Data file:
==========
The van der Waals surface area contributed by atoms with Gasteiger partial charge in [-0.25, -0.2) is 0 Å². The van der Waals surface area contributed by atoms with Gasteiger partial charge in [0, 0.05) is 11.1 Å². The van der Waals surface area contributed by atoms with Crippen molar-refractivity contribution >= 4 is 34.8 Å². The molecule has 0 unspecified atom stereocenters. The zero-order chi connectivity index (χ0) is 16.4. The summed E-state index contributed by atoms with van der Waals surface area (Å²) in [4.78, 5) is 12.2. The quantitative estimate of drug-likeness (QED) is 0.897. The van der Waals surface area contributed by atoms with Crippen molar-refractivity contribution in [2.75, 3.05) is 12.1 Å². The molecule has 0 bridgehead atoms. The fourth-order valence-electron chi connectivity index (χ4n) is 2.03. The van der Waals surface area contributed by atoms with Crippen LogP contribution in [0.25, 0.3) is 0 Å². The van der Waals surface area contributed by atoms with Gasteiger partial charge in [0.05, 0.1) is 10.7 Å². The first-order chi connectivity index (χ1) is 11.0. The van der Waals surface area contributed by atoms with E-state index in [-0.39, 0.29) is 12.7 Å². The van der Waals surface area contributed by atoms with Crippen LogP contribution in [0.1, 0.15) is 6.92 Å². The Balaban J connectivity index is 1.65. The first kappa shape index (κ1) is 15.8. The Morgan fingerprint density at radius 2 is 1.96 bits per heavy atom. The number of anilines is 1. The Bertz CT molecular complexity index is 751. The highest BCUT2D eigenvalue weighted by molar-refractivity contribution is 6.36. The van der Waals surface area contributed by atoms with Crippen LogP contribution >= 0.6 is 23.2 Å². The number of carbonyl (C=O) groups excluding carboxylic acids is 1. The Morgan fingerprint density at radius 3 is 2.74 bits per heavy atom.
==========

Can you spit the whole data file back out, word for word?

The van der Waals surface area contributed by atoms with Gasteiger partial charge in [-0.25, -0.2) is 0 Å². The van der Waals surface area contributed by atoms with Gasteiger partial charge in [0, 0.05) is 11.1 Å². The van der Waals surface area contributed by atoms with Crippen molar-refractivity contribution >= 4 is 34.8 Å². The molecule has 0 unspecified atom stereocenters. The zero-order chi connectivity index (χ0) is 16.4. The summed E-state index contributed by atoms with van der Waals surface area (Å²) in [4.78, 5) is 12.2. The quantitative estimate of drug-likeness (QED) is 0.897. The van der Waals surface area contributed by atoms with Crippen molar-refractivity contribution in [2.75, 3.05) is 12.1 Å². The molecule has 0 bridgehead atoms. The fourth-order valence-electron chi connectivity index (χ4n) is 2.03. The van der Waals surface area contributed by atoms with Crippen LogP contribution in [0.25, 0.3) is 0 Å². The van der Waals surface area contributed by atoms with Gasteiger partial charge in [0.05, 0.1) is 10.7 Å². The first-order chi connectivity index (χ1) is 11.0. The van der Waals surface area contributed by atoms with E-state index in [-0.39, 0.29) is 12.7 Å². The van der Waals surface area contributed by atoms with Crippen LogP contribution in [0.1, 0.15) is 6.92 Å². The Balaban J connectivity index is 1.65. The first kappa shape index (κ1) is 15.8. The Morgan fingerprint density at radius 2 is 1.96 bits per heavy atom. The number of anilines is 1. The Bertz CT molecular complexity index is 751. The highest BCUT2D eigenvalue weighted by molar-refractivity contribution is 6.36. The van der Waals surface area contributed by atoms with Crippen LogP contribution >= 0.6 is 23.2 Å². The number of carbonyl (C=O) groups excluding carboxylic acids is 1. The Morgan fingerprint density at radius 3 is 2.74 bits per heavy atom.